Duh! You Don’t Need Technology to Gamify Your Classroom
You’ll be hard-pressed to find a kid that doesn’t have at least some interest in video games. Though their preferred play method and style may vary, video games have found their place in almost every home in the nation. Between consoles, computers, and smartphones, most households have at least a few video games within easy reach. That means the paradigm of gaming is familiar to the vast majority of students and parents.
While video games have a reputation for “rotting” brains more than helping them grow, there are many platforms that promote learning. Even the most questionable games teach lessons about spatial awareness or map-reading. They may even help build a person’s vocabulary depending on the target age group for which the game was intended. Deductive reasoning is also a regular requirement of video games, especially those with puzzle-solving components. But some games actually focus on learning, and more could be created to achieve that goal.
Gamification principles can be brought into the learning environment even if actual video games aren’t available. Here are some ways to bring the principles of gaming into the classroom even if you can’t access the actual tech.
Give Multiple Lives
In a video game, you have to save points and multiple lives. So, why is answering a question in the classroom often a one-and-done concept? Give students the opportunity to try again, and to learn from their mistakes. Perceived failures can ultimately lead to success if students are allowed to try again.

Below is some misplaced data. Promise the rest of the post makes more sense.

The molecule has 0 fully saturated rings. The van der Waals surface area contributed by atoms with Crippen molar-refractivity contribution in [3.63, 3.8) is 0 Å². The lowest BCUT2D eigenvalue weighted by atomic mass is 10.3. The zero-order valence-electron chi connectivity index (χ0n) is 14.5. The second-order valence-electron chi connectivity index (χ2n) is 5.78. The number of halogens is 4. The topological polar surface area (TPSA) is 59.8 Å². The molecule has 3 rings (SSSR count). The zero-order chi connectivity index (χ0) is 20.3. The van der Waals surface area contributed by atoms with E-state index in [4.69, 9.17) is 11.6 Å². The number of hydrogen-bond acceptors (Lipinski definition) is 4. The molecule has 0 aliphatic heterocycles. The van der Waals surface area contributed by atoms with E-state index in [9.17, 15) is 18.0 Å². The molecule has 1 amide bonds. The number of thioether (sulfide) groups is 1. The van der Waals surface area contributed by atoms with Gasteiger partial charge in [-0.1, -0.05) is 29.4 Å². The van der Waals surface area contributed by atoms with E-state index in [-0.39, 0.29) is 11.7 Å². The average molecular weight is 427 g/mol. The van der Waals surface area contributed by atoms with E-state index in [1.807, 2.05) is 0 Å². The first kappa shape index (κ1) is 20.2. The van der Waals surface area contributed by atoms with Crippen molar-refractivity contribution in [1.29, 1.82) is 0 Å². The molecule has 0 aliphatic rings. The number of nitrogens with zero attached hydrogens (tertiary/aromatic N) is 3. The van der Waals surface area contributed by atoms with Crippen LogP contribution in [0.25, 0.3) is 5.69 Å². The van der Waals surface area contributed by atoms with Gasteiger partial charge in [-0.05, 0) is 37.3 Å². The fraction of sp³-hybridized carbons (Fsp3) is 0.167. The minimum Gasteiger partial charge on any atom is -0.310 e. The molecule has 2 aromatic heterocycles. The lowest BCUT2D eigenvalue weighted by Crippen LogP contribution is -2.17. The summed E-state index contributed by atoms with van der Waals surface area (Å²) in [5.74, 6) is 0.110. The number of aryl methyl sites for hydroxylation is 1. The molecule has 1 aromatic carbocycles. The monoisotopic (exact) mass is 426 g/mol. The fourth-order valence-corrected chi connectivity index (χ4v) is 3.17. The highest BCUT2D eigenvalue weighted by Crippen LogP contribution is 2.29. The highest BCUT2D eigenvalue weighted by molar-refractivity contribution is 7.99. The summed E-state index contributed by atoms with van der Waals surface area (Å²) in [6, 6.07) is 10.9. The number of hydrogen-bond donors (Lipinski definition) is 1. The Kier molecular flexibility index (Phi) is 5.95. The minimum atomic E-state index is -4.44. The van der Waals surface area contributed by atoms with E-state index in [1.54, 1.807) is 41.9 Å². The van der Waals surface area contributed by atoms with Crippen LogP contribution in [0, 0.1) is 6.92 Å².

Give Feedback Immediately
When gaming, you know almost immediately if your move was right or wrong. Try providing instant feedback to students, or encourage them to do so when working with each other. Quick validations can build confidence, and fast corrections help them move past the error and onto the right track.
Create Levels for Progress
A gamer knows they are moving forward as they see the level advance or the experience bar fill. Take a similar approach by creating visual ways to show how they are moving forward. And then, give a clear indication what is needed to progress further. Celebrate forward achievement whenever possible to help provide the motivation to keep pushing ahead.
The idea of homework automatically carries a negative connotation for many students. But completing a quest sounds like an adventure. Even if the learning objectives are the same, consider reframing how you present the tasks. Quests feel epic, and homework is a drag; which option would you rather do?
Can you think of additional ways to use gamification with technology?